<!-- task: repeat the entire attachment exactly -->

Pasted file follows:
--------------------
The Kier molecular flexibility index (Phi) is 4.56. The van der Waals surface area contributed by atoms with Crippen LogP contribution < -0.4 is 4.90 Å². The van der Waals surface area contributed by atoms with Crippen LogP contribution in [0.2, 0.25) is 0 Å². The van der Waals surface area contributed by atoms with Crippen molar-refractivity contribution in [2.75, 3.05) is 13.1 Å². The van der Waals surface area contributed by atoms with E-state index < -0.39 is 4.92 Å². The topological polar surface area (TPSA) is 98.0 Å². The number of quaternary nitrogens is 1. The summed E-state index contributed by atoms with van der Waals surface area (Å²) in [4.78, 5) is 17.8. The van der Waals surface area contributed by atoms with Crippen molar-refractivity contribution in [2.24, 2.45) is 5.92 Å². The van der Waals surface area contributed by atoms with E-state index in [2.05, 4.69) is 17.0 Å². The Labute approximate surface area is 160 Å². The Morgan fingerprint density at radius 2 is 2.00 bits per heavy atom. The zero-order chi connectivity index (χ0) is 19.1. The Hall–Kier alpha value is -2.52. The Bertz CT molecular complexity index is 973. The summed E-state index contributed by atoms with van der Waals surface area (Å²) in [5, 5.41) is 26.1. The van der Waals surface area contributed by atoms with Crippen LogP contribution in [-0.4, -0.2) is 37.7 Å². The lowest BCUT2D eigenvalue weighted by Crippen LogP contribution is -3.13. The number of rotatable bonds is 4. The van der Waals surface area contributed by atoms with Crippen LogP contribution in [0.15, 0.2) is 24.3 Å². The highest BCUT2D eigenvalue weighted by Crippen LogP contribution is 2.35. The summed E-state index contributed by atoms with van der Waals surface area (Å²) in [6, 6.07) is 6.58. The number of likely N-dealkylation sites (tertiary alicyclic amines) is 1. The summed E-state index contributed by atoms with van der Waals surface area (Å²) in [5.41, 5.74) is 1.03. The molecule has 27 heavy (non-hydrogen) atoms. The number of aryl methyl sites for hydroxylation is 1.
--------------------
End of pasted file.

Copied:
The Kier molecular flexibility index (Phi) is 4.56. The van der Waals surface area contributed by atoms with Crippen LogP contribution < -0.4 is 4.90 Å². The van der Waals surface area contributed by atoms with Crippen LogP contribution in [0.2, 0.25) is 0 Å². The van der Waals surface area contributed by atoms with Crippen molar-refractivity contribution in [2.75, 3.05) is 13.1 Å². The van der Waals surface area contributed by atoms with E-state index < -0.39 is 4.92 Å². The topological polar surface area (TPSA) is 98.0 Å². The number of quaternary nitrogens is 1. The summed E-state index contributed by atoms with van der Waals surface area (Å²) in [4.78, 5) is 17.8. The van der Waals surface area contributed by atoms with Crippen molar-refractivity contribution in [2.24, 2.45) is 5.92 Å². The van der Waals surface area contributed by atoms with E-state index in [2.05, 4.69) is 17.0 Å². The Labute approximate surface area is 160 Å². The Morgan fingerprint density at radius 2 is 2.00 bits per heavy atom. The zero-order chi connectivity index (χ0) is 19.1. The Hall–Kier alpha value is -2.52. The Bertz CT molecular complexity index is 973. The summed E-state index contributed by atoms with van der Waals surface area (Å²) in [5, 5.41) is 26.1. The van der Waals surface area contributed by atoms with Crippen LogP contribution in [-0.4, -0.2) is 37.7 Å². The lowest BCUT2D eigenvalue weighted by Crippen LogP contribution is -3.13. The number of rotatable bonds is 4. The van der Waals surface area contributed by atoms with Crippen LogP contribution in [0.15, 0.2) is 24.3 Å². The highest BCUT2D eigenvalue weighted by Crippen LogP contribution is 2.35. The summed E-state index contributed by atoms with van der Waals surface area (Å²) in [6, 6.07) is 6.58. The number of likely N-dealkylation sites (tertiary alicyclic amines) is 1. The summed E-state index contributed by atoms with van der Waals surface area (Å²) in [5.41, 5.74) is 1.03. The molecule has 27 heavy (non-hydrogen) atoms. The number of aryl methyl sites for hydroxylation is 1.